Attachment Disorder Symptoms

Updated at: Jan 23, 2012
Attachment Disorder Symptoms

Attachment Disorder Symptoms - Attachment disorder impedes a child's psychological growth and leads to several psychological problems in childhood, adolescence and adulthood.

Dr Pulkit Sharma
Tips for ParentWritten by: Dr Pulkit SharmaPublished at: Nov 21, 2011

Mental Disorder

Attachment- A secure base


During early infancy and childhood, the child is dependent on adults for gratification of various biological and psychological needs such as hunger, comfort and safety. If these needs are gratified and there is little frustration then the child develops a strong attachment to the caregivers. He or she feels secure and the sense of vulnerability decreases. Basic trust develops and the child feels that no matter whatever overwhelming feeling comes up there will be someone to take care. This enables the child to handle distress and feel good about themselves and other people. Thus, seeds are sown for robust self and good interpersonal relationships.


What is Attachment Disorder?


Attachment disorder refers to abnormalities in a person’s multiple facets - emotional, cognitive, social, behavioral and relational due to disturbed bonding with primary caregivers (mother, father, grandparents, or nanny) in infancy and early childhood. Often, if a child develops an attachment disorder then it impedes their psychological growth and leads to several psychological problems in childhood, adolescence and adulthood. Attachment disorder in childhood may lead to several personality disorders in adulthood including schizoid personality disorder, paranoid personality disorder, borderline personality disorder, antisocial personality disorder and narcissistic personality disorder.


Symptoms of Attachment Disorder


Attachment disorder leads to diverse symptoms. At one extreme are children who avoid closeness, do not seek or respond to others, keep to their self and on the other end there are those who seek closeness obsessively from everyone. Although there is a large individual variation in symptoms of attachment disorder from one child to another but two distinct symptom clusters are broadly observed across several cases:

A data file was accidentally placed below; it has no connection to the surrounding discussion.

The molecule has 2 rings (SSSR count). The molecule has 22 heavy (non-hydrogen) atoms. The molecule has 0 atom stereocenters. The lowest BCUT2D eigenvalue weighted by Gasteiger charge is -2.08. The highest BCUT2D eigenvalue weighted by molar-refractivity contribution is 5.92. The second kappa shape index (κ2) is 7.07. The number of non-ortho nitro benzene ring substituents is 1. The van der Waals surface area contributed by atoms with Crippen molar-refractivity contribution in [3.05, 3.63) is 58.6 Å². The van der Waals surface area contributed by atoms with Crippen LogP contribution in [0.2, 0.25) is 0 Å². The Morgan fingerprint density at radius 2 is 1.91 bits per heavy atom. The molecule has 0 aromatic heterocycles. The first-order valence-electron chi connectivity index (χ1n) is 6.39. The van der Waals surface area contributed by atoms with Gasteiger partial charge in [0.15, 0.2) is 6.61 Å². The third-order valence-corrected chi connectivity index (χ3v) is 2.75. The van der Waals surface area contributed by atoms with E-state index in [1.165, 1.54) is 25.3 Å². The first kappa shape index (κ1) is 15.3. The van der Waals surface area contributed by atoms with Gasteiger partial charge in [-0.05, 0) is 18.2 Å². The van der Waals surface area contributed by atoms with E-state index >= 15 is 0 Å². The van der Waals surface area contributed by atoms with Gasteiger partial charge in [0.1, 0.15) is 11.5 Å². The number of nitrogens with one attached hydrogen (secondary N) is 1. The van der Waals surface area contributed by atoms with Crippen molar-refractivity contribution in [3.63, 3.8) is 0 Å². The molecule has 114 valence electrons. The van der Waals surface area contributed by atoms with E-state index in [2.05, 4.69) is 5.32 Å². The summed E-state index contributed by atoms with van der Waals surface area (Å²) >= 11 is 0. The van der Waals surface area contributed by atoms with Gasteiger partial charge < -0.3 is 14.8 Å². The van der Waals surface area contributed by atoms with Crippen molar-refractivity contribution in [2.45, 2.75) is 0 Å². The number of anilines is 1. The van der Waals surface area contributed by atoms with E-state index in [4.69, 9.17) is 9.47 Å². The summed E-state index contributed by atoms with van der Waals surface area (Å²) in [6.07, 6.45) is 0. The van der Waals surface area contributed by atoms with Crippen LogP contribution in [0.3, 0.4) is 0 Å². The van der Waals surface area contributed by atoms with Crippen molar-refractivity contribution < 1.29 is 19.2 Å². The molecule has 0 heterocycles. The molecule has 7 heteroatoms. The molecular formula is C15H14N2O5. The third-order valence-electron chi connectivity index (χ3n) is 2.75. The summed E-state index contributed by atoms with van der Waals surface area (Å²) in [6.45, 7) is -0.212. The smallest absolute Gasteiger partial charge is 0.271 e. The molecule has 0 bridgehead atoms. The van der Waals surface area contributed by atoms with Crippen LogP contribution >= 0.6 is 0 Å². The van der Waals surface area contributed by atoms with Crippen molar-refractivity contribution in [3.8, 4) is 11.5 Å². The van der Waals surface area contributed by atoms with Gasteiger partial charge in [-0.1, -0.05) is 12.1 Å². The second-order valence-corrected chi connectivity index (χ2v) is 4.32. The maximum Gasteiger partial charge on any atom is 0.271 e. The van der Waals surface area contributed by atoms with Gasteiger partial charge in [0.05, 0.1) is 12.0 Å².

• Inhibited Type: The child prefers to keep to himself or her is either withdrawn and does not initiate contact with others or is conflicted about relating. There are children who may initiate contact and then suddenly withdraw.
  • Disinhibited Type: The child displaying this pattern is very sociable and attaches strongly to almost anyone and everyone including strangers. There is no selectivity and commitment in choice of an attachment figure.

In extreme cases of attachment disorder, the child may have additional symptoms due to disturbed attachment. These include- stunted growth and poor weight gain, poor cognitive development, retarded speech and social problems.


Causes of Attachment Disorder


Each child has an innate biological temperament, for instance some children are easy to soothe while others are quite difficult. The manner in which the temperament of the child interacts with the temperament of the primary caregivers from day one determines to a large extent whether the child will develop an attachment disorder or not.


Environments where a child’s needs are neglected due to physical or emotional unavailability of caregiver, early separation from primary caregiver, multiple caregivers, child abuse are risk factors for attachment disorder.


Treatment of Attachment Disorder


The treatment of attachment disorder depends on the age at which it has been diagnosed. If diagnosed during infancy parental counseling or parent-infant psychotherapy is given. Young and growing up children benefit from play and other creative therapies while adults who continue to have this disorder need intensive long-term psychotherapy.


Author: Dr Pulkit Sharma is Clinical Psychologist at Vidyasagar Institute of Mental Health & Neurosciences (VIMHANS), New Delhi.



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